In the last few posts done here about Iraq there is a been a discussion about Iraqiphobia,otherwise known as the rats deserting what they perceive as a sinking ship.
Or are they? Do they just want a change in Baghdad?
The vast majority of the Iraqi people do support their government, but will they support the head of state if he does not provide them with the security he promised? Or will they lose faith in him and replace him with another leader who is more interested in keeping his word than he is in sustaining his coalition? I think that perhaps what we are doing here is conflating Maliki with Arab democracy. In our own history our first attempt at self rule was a failure, because of the weakness of our central authority. However, since it was the influential men of the individual colonies who brought about the Revolution, the colonies were initially seen as distinct and seperate. When Thomas Jefferson opined about his country, he was talking about Virginia.
My Congressman is now Brad Ellsworth. I did not vote for him, but enough other people did and so he won. The system did not fail. The other guy just got more votes. And that is what has to happen in Iraq before we can know that representative government there will fail or succeed.
The point I am making here is that until and unless the Iraqi people are allowed to develop political parties that are based on something other than the ancient and traditional tribal and religious power structures we will see these kinds of weaknesses. And only failure of the old will bring about the new.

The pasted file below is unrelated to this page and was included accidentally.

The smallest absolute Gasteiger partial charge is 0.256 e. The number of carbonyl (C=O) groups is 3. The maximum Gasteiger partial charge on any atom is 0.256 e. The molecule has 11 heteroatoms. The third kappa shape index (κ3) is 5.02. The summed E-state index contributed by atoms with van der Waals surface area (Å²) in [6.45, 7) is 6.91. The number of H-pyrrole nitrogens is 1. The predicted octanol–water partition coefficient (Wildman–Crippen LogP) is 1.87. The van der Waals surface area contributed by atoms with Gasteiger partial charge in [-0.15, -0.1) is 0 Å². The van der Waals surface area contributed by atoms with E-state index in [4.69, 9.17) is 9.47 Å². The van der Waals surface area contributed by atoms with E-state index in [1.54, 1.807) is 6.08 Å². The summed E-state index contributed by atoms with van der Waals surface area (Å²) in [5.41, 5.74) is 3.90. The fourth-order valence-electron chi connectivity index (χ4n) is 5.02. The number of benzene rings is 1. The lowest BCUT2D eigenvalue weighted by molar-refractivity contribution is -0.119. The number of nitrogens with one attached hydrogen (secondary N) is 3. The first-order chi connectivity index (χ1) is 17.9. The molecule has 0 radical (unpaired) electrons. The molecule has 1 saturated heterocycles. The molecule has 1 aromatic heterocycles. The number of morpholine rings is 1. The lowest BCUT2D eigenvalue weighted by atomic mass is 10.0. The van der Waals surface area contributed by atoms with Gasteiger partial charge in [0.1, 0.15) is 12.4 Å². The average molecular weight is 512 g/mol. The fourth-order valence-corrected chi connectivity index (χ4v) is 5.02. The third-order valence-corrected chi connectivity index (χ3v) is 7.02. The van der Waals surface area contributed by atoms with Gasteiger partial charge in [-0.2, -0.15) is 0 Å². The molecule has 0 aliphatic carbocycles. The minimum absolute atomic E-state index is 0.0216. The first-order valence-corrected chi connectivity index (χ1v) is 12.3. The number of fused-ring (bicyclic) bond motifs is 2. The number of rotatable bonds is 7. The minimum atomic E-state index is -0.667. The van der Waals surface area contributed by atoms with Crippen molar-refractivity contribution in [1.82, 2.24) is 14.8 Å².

This is why I think we must stay. The only way to assure a peaceful transfer of power and the only way to make sure that a new election does and can take place is for the Coalition to stay there while the Iraqis learn from their mistakes.
I do not think Bush has gone wobbly in Iraq. I think the dire predictions about the Iraq Study Group are premature. I do think that certain political realities have to be ackowledged however, and that it might be necessary to make some changes in tactics to stem the violence in Baghdad. If we are to succeed we have to produce a policy that both parties can agree on. I don't have a lot of faith in the Democrats, especially the old guard leaders like Pelosi, but this fight is not just about Bush. It will go on long after he returns to Texas and if we hope to succeed in the long term we need to create a policy that both parties can agree to, at least in broad terms. I think that is the purpose of the Iraq Study Group. It might be nonsense, it might backfire, it might be a waste of time. But I think we are jumping the gun here, assuming that it is surrender or that it is a sign that Bush has gone wobbly.
Maybe he has, but it seems to me that Bush's nature is not the wobbly sort.
And it seems to me that Arab democracy, if it can be achieved at all will not be a quick fix, but a generational endeavor and time is not on our side.
Rubio surges but tough questions about immigration linger
14 minutes ago